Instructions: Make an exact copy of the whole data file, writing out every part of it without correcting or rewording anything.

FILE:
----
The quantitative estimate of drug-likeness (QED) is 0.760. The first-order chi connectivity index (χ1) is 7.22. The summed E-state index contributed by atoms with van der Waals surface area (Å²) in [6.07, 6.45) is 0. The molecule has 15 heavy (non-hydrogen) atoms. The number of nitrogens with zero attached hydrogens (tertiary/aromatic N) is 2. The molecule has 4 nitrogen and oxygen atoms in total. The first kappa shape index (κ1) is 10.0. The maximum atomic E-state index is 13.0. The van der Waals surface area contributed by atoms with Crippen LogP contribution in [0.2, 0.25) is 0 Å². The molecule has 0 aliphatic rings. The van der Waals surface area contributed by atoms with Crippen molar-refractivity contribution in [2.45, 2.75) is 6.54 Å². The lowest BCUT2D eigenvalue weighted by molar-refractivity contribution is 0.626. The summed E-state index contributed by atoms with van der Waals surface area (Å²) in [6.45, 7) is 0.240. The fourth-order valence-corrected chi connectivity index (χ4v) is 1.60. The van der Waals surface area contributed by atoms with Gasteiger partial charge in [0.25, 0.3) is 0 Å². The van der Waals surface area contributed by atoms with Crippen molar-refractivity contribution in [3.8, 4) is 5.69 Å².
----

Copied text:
The quantitative estimate of drug-likeness (QED) is 0.760. The first-order chi connectivity index (χ1) is 7.22. The summed E-state index contributed by atoms with van der Waals surface area (Å²) in [6.07, 6.45) is 0. The molecule has 15 heavy (non-hydrogen) atoms. The number of nitrogens with zero attached hydrogens (tertiary/aromatic N) is 2. The molecule has 4 nitrogen and oxygen atoms in total. The first kappa shape index (κ1) is 10.0. The maximum atomic E-state index is 13.0. The van der Waals surface area contributed by atoms with Crippen LogP contribution in [0.2, 0.25) is 0 Å². The molecule has 0 aliphatic rings. The van der Waals surface area contributed by atoms with Crippen molar-refractivity contribution in [2.45, 2.75) is 6.54 Å². The lowest BCUT2D eigenvalue weighted by molar-refractivity contribution is 0.626. The summed E-state index contributed by atoms with van der Waals surface area (Å²) in [6.45, 7) is 0.240. The fourth-order valence-corrected chi connectivity index (χ4v) is 1.60. The van der Waals surface area contributed by atoms with Gasteiger partial charge in [0.25, 0.3) is 0 Å². The van der Waals surface area contributed by atoms with Crippen molar-refractivity contribution in [3.8, 4) is 5.69 Å².